California State Stuff II
In the last column I began reviewing the California State “things.”
We covered the state flower (the California poppy), the state bird
(the California quail) and the state trees (coast redwood and the
giant sequoia). And so we continue.
State Animal: Grizzly Bear. Exactly how many wild grizzlies are
left in California? You’re right, none. These magnificent predators
once roamed all over the state, munching on manzanita berries,
acorns, salmon, elephant seal pups, deer and occasionally a Miwok.
How sad that the symbol of our state has been permanently removed
from the landscape.
An early biologist described over 75 different species of grizzly
bears found in North America. Now most taxonomists have lumped all
of those grizzly types with the European brown bear (the common
circus bear) and the Alaskan brown bear into one species, Ursus
arctos. Physical and color variations merely reflect different
races of the same bear. Before the arrival of Europeans, grizzly
bears ranged nearly all across North America. From the Mississippi
River to the Pacific Ocean and from northern Mexico through Canada
and Alaska, these animals reigned supreme. But now in the lower 48
states there are fewer than 900 animals surviving in remote areas
of Montana, Wyoming, Idaho and Washington. The last California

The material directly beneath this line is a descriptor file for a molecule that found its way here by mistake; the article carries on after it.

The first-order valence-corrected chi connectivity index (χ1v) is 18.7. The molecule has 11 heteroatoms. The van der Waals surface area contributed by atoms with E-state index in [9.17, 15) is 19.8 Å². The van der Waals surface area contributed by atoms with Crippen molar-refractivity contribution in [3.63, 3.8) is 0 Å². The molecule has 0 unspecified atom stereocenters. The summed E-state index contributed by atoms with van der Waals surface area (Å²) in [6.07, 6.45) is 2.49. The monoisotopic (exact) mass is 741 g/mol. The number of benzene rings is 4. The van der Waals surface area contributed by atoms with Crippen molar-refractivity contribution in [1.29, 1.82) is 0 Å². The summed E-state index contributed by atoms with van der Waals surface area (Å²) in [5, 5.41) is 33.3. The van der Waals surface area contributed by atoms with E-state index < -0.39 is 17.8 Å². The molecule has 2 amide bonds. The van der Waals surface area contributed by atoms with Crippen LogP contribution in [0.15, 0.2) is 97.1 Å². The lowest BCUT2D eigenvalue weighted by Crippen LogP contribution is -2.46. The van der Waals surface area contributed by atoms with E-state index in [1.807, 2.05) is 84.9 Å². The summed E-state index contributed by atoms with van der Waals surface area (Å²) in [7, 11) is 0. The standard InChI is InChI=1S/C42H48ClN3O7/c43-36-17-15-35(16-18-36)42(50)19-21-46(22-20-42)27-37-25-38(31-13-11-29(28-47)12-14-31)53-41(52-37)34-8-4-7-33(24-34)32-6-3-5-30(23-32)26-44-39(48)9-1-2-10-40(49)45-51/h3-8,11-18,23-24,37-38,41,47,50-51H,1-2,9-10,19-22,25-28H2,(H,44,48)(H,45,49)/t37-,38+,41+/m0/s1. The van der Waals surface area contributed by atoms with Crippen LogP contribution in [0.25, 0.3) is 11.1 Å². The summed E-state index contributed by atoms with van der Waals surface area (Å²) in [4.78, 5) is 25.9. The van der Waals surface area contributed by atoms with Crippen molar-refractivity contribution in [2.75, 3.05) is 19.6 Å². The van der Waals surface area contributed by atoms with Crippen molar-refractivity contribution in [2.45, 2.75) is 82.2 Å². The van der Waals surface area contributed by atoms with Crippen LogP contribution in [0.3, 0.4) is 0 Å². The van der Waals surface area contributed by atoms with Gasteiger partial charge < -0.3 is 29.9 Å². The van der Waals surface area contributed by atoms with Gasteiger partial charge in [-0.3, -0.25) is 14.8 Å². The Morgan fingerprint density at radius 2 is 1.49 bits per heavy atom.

grizzly was shot at Horse Corral Meadows in the mountains of Tulare
County in 1922.
Grizzlies are the largest land carnivore on the planet. One Alaskan
Kodiak bear weighed 1500 lbs and was over nine feet tall. However
most grizzlies, like the ones that once inhabited California, are
much smaller than the Alaskan coastal variety. Males average about
400 lbs. and females 230 lbs. When emerging from their winter sleep
bears feed on grasses, sedges and, if they are lucky, a
winter-killed deer. These grizzlies spend an inordinate amount of
time hunting ground squirrels and other small rodents and may
occasionally kill a larger animal. So even though the bears are
considered meat eaters, 80% of their diet is vegetable matter or
In California the native peoples lived in close proximity to
grizzlies. They were rightly frightened of them. Recently I heard
a story about the bear shamans of the Wintun people. These medicine
men wore a belt full of gourds that made a sound when they ran.
This noise imitated the sound of the guts of a running grizzly
bear. Imagine a life where one actually knew what the guts of a
running grizzly bear sounded like.
I have hiked in grizzly country in Alaska and I must confess it is
a bit unnerving to take a nature walk in an area where the nature
can eat you. There is always an edge, a certain uncertainty. You
must not carry food, you must not be quiet and you must not be
unarmed. Fortunately human flesh is not considered haute cuisine by
the grizzly but the animals are still unpredictable. Grizzlies can
run 50 yards in three seconds, they can swim rapidly, and they can
easily destroy a small tree. There is no running and no escape from
these bears. In this place the grizzly is king and only a gun
allows humans the illusion of security. It is too bad that here in
California there is no longer room for modern man and the grizzly
To be continued.